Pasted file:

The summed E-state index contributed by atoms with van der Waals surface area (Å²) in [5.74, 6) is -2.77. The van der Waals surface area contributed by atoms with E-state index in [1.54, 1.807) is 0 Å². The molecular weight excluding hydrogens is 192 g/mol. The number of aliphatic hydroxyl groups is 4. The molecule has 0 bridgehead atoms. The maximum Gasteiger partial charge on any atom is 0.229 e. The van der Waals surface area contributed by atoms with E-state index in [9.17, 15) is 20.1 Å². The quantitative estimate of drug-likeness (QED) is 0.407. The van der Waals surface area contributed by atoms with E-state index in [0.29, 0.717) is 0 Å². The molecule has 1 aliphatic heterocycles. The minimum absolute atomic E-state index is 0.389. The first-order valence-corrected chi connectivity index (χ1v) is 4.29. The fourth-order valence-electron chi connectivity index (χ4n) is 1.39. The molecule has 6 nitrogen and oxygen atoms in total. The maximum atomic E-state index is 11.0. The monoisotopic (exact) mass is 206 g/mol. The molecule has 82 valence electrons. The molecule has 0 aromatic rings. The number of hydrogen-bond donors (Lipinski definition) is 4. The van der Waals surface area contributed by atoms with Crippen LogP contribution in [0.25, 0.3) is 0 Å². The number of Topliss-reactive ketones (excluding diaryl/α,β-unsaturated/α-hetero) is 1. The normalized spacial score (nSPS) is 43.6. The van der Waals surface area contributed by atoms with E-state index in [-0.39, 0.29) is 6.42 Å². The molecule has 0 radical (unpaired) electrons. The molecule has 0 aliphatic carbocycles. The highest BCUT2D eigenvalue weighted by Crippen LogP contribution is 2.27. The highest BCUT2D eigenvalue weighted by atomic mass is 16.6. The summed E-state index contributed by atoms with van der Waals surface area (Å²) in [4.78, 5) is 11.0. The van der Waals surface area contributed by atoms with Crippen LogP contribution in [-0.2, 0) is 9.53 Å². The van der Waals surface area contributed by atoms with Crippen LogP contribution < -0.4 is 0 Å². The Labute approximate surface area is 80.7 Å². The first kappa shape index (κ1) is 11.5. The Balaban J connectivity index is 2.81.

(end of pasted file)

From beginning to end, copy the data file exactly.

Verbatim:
The summed E-state index contributed by atoms with van der Waals surface area (Å²) in [5.74, 6) is -2.77. The van der Waals surface area contributed by atoms with E-state index in [1.54, 1.807) is 0 Å². The molecular weight excluding hydrogens is 192 g/mol. The number of aliphatic hydroxyl groups is 4. The molecule has 0 bridgehead atoms. The maximum Gasteiger partial charge on any atom is 0.229 e. The van der Waals surface area contributed by atoms with E-state index in [9.17, 15) is 20.1 Å². The quantitative estimate of drug-likeness (QED) is 0.407. The van der Waals surface area contributed by atoms with E-state index in [0.29, 0.717) is 0 Å². The molecule has 1 aliphatic heterocycles. The minimum absolute atomic E-state index is 0.389. The first-order valence-corrected chi connectivity index (χ1v) is 4.29. The fourth-order valence-electron chi connectivity index (χ4n) is 1.39. The molecule has 6 nitrogen and oxygen atoms in total. The maximum atomic E-state index is 11.0. The monoisotopic (exact) mass is 206 g/mol. The molecule has 82 valence electrons. The molecule has 0 aromatic rings. The number of hydrogen-bond donors (Lipinski definition) is 4. The van der Waals surface area contributed by atoms with Crippen LogP contribution in [0.25, 0.3) is 0 Å². The number of Topliss-reactive ketones (excluding diaryl/α,β-unsaturated/α-hetero) is 1. The normalized spacial score (nSPS) is 43.6. The van der Waals surface area contributed by atoms with E-state index in [-0.39, 0.29) is 6.42 Å². The molecule has 0 radical (unpaired) electrons. The molecule has 0 aliphatic carbocycles. The highest BCUT2D eigenvalue weighted by Crippen LogP contribution is 2.27. The highest BCUT2D eigenvalue weighted by atomic mass is 16.6. The summed E-state index contributed by atoms with van der Waals surface area (Å²) in [4.78, 5) is 11.0. The van der Waals surface area contributed by atoms with Crippen LogP contribution in [-0.2, 0) is 9.53 Å². The van der Waals surface area contributed by atoms with Crippen LogP contribution < -0.4 is 0 Å². The Labute approximate surface area is 80.7 Å². The first kappa shape index (κ1) is 11.5. The Balaban J connectivity index is 2.81.